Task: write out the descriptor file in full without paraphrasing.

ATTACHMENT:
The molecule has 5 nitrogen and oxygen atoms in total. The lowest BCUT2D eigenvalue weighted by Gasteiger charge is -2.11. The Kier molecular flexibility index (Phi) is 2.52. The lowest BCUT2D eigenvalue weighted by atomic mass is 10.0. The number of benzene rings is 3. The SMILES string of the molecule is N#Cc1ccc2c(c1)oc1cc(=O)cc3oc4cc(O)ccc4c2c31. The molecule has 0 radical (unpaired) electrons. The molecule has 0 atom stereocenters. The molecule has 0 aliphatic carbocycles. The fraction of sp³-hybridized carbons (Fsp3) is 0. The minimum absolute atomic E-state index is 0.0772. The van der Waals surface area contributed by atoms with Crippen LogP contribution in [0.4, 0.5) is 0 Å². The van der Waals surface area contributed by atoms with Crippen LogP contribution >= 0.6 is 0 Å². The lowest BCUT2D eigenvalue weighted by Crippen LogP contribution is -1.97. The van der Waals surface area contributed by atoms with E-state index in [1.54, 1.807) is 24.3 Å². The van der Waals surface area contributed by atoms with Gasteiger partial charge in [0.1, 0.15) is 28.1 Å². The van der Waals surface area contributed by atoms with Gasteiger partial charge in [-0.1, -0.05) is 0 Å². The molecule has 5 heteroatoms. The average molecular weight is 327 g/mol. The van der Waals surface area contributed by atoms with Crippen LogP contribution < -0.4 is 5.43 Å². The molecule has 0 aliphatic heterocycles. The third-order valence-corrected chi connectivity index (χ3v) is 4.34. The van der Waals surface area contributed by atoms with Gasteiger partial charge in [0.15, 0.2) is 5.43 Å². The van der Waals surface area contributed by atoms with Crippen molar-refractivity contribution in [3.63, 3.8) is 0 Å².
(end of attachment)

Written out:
The molecule has 5 nitrogen and oxygen atoms in total. The lowest BCUT2D eigenvalue weighted by Gasteiger charge is -2.11. The Kier molecular flexibility index (Phi) is 2.52. The lowest BCUT2D eigenvalue weighted by atomic mass is 10.0. The number of benzene rings is 3. The SMILES string of the molecule is N#Cc1ccc2c(c1)oc1cc(=O)cc3oc4cc(O)ccc4c2c31. The molecule has 0 radical (unpaired) electrons. The molecule has 0 atom stereocenters. The molecule has 0 aliphatic carbocycles. The fraction of sp³-hybridized carbons (Fsp3) is 0. The minimum absolute atomic E-state index is 0.0772. The van der Waals surface area contributed by atoms with Crippen LogP contribution in [0.4, 0.5) is 0 Å². The van der Waals surface area contributed by atoms with Crippen LogP contribution >= 0.6 is 0 Å². The lowest BCUT2D eigenvalue weighted by Crippen LogP contribution is -1.97. The van der Waals surface area contributed by atoms with E-state index in [1.54, 1.807) is 24.3 Å². The van der Waals surface area contributed by atoms with Gasteiger partial charge in [0.1, 0.15) is 28.1 Å². The van der Waals surface area contributed by atoms with Gasteiger partial charge in [-0.1, -0.05) is 0 Å². The molecule has 5 heteroatoms. The average molecular weight is 327 g/mol. The van der Waals surface area contributed by atoms with Crippen LogP contribution < -0.4 is 5.43 Å². The molecule has 0 aliphatic heterocycles. The third-order valence-corrected chi connectivity index (χ3v) is 4.34. The van der Waals surface area contributed by atoms with Gasteiger partial charge in [0.15, 0.2) is 5.43 Å². The van der Waals surface area contributed by atoms with Crippen molar-refractivity contribution in [3.63, 3.8) is 0 Å².